Thanks again

However uberteknik, could you explain why you have to subtract the two p.d's in the last part of the question... I see you get the right answer but I still don't quite follow what's going on here

Thanks again

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#6

(Original post by

Thank you both, this is very helpgul

However uberteknik, could you explain why you have to subtract the two p.d's in the last part of the question... I see you get the right answer but I still don't quite follow what's going on here

Thanks again

**Sutsugua**)Thank you both, this is very helpgul

However uberteknik, could you explain why you have to subtract the two p.d's in the last part of the question... I see you get the right answer but I still don't quite follow what's going on here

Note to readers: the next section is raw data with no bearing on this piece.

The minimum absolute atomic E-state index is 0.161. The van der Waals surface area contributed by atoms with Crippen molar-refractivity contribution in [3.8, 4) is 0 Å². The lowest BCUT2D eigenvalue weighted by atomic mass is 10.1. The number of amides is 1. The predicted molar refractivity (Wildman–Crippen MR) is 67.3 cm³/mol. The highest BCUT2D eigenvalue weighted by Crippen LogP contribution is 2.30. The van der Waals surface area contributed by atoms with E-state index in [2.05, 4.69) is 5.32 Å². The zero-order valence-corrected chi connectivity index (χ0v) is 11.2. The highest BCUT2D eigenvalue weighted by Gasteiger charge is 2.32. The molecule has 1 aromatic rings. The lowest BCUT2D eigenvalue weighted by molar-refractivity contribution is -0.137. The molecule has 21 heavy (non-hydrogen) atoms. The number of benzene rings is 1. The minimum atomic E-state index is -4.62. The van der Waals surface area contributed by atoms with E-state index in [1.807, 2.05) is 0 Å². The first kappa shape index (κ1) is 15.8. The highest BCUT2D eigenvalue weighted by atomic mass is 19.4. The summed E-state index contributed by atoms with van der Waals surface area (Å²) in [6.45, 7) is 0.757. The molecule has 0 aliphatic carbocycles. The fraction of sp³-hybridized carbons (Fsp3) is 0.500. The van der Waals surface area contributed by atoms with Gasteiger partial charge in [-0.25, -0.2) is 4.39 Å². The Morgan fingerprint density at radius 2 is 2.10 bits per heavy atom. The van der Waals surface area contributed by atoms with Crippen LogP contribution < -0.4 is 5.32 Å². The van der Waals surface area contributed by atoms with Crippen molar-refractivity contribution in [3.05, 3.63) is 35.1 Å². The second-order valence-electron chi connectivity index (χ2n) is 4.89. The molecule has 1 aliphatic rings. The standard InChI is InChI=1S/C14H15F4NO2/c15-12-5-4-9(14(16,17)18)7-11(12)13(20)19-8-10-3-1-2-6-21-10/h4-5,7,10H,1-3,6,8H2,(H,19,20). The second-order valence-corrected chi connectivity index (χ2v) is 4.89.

Thanks again

Potential Difference (p.d.) is therefore the difference in 'potential' to perform work between two points.

i.e. in this context, it literally means the quantitative difference between the voltages at those two points.

This can used to advantage because the thermocouple will normally be inaccessible and cannot be measured directly. Adjusting the resistance in the parallel arm of the bridge will allow the p.d. between the mid-points of both dividers to be 'nulled' (balanced). When this occurs, the ratios of the resistances in both arms must be the same.

It's then a simple case of measuring the known (reference) resistors and the actual unknown thermocouple resistance can be calculated very accurately.

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Right, ok. So as the p.d of the 10k ohm resistor is 8 ohms and the 20k ohm resistor is 6 ohms... The p.d between C&D is 2 ohms??

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#8

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Right, ok. So as the p.d of the 10k ohm resistor is 8 ohms and the 20k ohm resistor is 6 ohms... The p.d between C&D is 2 ohms??